Professor Hongkai Zhao
Professor Hongkai Zhao uses mathematics to address real-world challenges. He will discuss his work during a Breakfast Lecture Series talk 7:30-9 a.m. Tuesday, Jan. 27, at the University Club. Daniel A. Anderson / University Communications

In modern science and technology, computing is as important as theory and experiment. Through clever use of mathematics, computers will continue to deliver better results and faster performance.

Professor Hongkai Zhao uses mathematics to make computers run better, which in turn improves medical imaging and engineering design. He will discuss his work during a Breakfast Lecture Series talk 7:30-9 a.m. Tuesday, Jan. 27, at the University Club. This event is sponsored by the School of Physical Sciences.

Below, Zhao shares how mathematics, paired with computers, can better our lives.

Q: What interests you about mathematics?
A: Mathematics is the most efficient and precise universal language. One mathematical equation may be worth more than 1,000 words when describing a complicated problem. Mathematics also provides a powerful tool to study and solve problems in science, engineering and everyday life. As an applied mathematician, I am not only fascinated by the elegance, rigor and abstractness of mathematics, I also am very interested in using it to solve real-world problems. With the help of modern computers and ever-growing computing power, mathematics will be more powerful.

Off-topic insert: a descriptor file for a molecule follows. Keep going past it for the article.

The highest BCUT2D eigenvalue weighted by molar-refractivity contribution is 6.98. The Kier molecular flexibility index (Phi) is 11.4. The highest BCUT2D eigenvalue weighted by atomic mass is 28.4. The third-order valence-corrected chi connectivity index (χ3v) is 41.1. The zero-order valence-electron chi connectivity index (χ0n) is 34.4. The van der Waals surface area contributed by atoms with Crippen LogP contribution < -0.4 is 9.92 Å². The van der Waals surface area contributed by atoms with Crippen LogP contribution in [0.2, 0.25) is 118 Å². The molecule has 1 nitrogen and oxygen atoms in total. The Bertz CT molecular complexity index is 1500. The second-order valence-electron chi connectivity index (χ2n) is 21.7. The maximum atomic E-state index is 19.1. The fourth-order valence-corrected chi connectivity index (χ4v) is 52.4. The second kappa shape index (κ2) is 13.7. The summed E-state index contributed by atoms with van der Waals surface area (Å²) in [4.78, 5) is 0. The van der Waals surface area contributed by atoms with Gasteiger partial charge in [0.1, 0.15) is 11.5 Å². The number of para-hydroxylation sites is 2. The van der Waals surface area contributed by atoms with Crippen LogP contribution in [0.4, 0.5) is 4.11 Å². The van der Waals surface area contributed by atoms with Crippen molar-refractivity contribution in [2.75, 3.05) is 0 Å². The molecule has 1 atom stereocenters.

Q: What real-world projects have you worked on using mathematics?
A: I have worked on developing mathematical methods and computational algorithms for imaging and image analysis, which enhances ultrasound imaging, optical imaging, image processing and computer visualization. I also have designed and analyzed efficient numerical algorithms for the simulation and better understanding of fluid flow (such as blood flow) and wave propagation (such as an earthquake) using computers.

Q: How do computers use mathematics to solve real-world problems?
A: A computer is a machine – no matter how powerful it is, it can work only with numbers and perform simple operations such as addition, subtraction, multiplication and division. First, a real-world problem has to be transformed into a mathematical problem. Then, a precise set of rules for solving the problem, or algorithm, has to be designed to instruct the computer to perform complicated tasks based on those simple operations.

Q: From the standpoint of mathematics, is there a limit to how fast and efficient computers will become?
A: Computer performance depends on hardware and software. Although the physical speed of a computer is limited by technology, it can become more powerful by using better and faster algorithms, for which mathematics definitely will help.

Q: What do you do in your spare time, when you are not crunching numbers?
A: I am a sports fan. I like playing many kinds of sports and watching games on TV.